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5 Scary Side Effects of 'Dirty Bulking'

If you're looking to build muscle and strength, beware of this fad.

If you're trying to bulk up, you've likely come across articles on "dirty bulking." This process essentially means consuming any food you want during the bulk-up phase, including carbs, sugars, and calorie-dense, high-fat meals. (Think double bacon cheeseburgers, French fries, soda, chips—you name it.) While your goal is to put on muscle in a timely fashion, dirty bulking could lead to a variety of health issues along with extra body fat that's a process to get rid of, says Tyler Read, the founder of and a personal trainer who's been involved in health and fitness for the past 15 years. We're here to break down some scary side effects of dirty bulking, along with much safer options to pack on muscle.

Dirty bulking can cause unwanted fat gain.

close-up man stepping onto scale

Amy Goodson, MS, RD, CSSD, LD, a board-certified specialist in sports dietetics, the author of The Sports Nutrition Playbook, and a member of our Medical Expert Board, explains, "With dirty bulking, the goal is as many calories as possible to gain weight as fast as possible, which means no food is off limits. While there are some genetically savvy people who might be able to gain mostly muscle, most individuals are also likely to gain fat mass as well."

Simply consuming more calories and protein—even when following a productive weight training routine—does not lead to "an endless amount" of muscle gains, Goodson says. When you take in excess calories that your body doesn't actually need, they're bundled up as triglycerides and saved as fat.

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You may feel sluggish.

older man tired sitting on workout bench during workout

Eating a lot of calorie-dense foods, which are typically packed with fats and sugars, can make you feel a tad sluggish, lazy, and fatigued. This is especially true if you're putting on weight fast. "You might be gaining weight, but it's also possible your energy levels might lag behind," Goodson explains.

According to Sharp HealthCare, foods that are high in the calorie department don't offer sufficient nutrients or fuel so your body can work to the best of its ability. If you opt for a caffeinated beverage or sugar-packed protein bar, for instance, you'll experience a brief bout of energy that won't last and will make you more tired.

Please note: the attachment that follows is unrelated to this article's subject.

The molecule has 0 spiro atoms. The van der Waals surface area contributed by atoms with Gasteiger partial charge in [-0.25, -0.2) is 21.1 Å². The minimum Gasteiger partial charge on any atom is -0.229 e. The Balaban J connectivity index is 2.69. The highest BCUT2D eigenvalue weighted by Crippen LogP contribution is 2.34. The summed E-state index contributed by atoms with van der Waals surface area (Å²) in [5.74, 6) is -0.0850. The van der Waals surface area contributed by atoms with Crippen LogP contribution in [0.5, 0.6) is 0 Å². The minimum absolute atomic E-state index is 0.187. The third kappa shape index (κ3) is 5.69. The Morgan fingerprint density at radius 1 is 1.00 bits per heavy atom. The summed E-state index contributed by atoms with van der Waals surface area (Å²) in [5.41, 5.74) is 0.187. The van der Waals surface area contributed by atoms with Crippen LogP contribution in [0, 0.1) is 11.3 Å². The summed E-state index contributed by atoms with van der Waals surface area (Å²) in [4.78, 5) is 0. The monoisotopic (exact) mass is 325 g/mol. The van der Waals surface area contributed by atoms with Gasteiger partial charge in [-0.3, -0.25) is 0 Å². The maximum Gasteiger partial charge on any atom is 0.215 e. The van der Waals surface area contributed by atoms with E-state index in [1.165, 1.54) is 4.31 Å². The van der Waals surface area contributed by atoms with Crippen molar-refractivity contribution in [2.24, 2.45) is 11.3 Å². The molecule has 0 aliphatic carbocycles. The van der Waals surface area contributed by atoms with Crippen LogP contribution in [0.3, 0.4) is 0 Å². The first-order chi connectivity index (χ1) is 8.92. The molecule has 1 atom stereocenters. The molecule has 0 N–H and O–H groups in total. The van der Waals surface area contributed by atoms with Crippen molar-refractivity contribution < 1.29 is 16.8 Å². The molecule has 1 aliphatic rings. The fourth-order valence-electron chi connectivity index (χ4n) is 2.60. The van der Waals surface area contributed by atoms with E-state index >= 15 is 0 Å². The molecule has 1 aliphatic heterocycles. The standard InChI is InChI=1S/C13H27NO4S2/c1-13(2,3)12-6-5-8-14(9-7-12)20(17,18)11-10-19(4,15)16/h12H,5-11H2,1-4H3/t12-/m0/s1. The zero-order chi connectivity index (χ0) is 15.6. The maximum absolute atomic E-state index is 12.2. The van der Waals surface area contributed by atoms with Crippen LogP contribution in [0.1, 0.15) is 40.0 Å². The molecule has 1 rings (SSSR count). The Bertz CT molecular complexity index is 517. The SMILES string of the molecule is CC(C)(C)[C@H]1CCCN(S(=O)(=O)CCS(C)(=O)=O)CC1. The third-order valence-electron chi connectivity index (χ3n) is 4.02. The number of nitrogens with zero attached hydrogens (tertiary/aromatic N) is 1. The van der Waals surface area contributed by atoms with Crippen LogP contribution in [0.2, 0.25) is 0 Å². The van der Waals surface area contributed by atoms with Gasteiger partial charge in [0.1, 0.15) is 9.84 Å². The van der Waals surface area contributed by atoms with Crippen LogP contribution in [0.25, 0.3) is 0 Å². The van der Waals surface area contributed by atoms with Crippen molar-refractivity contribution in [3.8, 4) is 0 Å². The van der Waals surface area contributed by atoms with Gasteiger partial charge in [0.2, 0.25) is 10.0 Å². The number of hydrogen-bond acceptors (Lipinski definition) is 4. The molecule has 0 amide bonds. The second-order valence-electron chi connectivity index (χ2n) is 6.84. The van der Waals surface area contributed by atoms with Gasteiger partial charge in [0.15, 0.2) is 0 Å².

You might have a poor blood panel.

close-up of man getting blood work done

Since you're not omitting any unhealthy food options from your diet, and calorie-packed foods also have a high fat content, you're likely taking in excess saturated fat as well. "Long-term consumption of saturated fat can contribute to increases in total and bad (LDL) cholesterol," Goodson explains.

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You may consume less fiber.

fiber foods concept

Getting your fill of fiber promotes a healthy gut and heart. You can find it naturally in foods such as fruit, veggies, whole grains, seed, nuts, and beans.

"Because these foods are typically lower in calories, if someone who is dirty bulking eats less of these high-fiber foods, they may not take in what's recommended," Goodson explains. "High-fat, high-calorie foods are likely to be lower in fiber. This can contribute to constipation and other gastrointestinal disturbances and long-term, could contribute to an increase in total cholesterol."

According to the Mayo Clinic, women should aim for a minimum of 21 to 25 grams of fiber each day, and men should consume 30 to 38 grams of fiber daily.

You might add inches to your waistline.

man measuring his waistline with tape measure

An expanding waistline is something you want to avoid at all costs, but putting on too much weight too fast could result in belly fat. Goodson explains, "This can have negative effects on health like potentially leading to insulin resistance (leading to high blood sugar), an increase in blood pressure, an increase in cholesterol and triglycerides, and more."

What is a safer, more effective way to bulk up and build muscle?

man making post-workout protein shake

If your goal is to put on healthy weight or lean muscle, Goodson recommends slowly bumping up your calories and sticking to an efficient resistance training routine. "Typically the recommendation is to add 500 calories a day for a few weeks and see how it goes, then if no weight gain occurs or you have not met your goal, then add another 500 calories a day for a period of time," she adds.

In addition, you want to be mindful of the quality of the food and drinks you're putting into your body. Eating more healthy fats like nut butter, fatty fish, avocado, seeds, trail mix, and healthy oils offer more calories, along with fiber, protein, and nutrients. Consuming foods like granola, full-fat dairy items, high-calorie protein bars, and homemade energy bites can also help you bump up your calorie intake while offering nutrients such as vitamin D, calcium, and protein. Whipping up a healthy protein shake or smoothie with your favorite nut butter, fruits, and veggies is another way to get in more calories between your larger meals.

Alexa Mellardo
Alexa is the Mind + Body Deputy Editor of Eat This, Not That!, overseeing the M+B channel and delivering compelling fitness, wellness, and self-care topics to readers. Read more about Alexa
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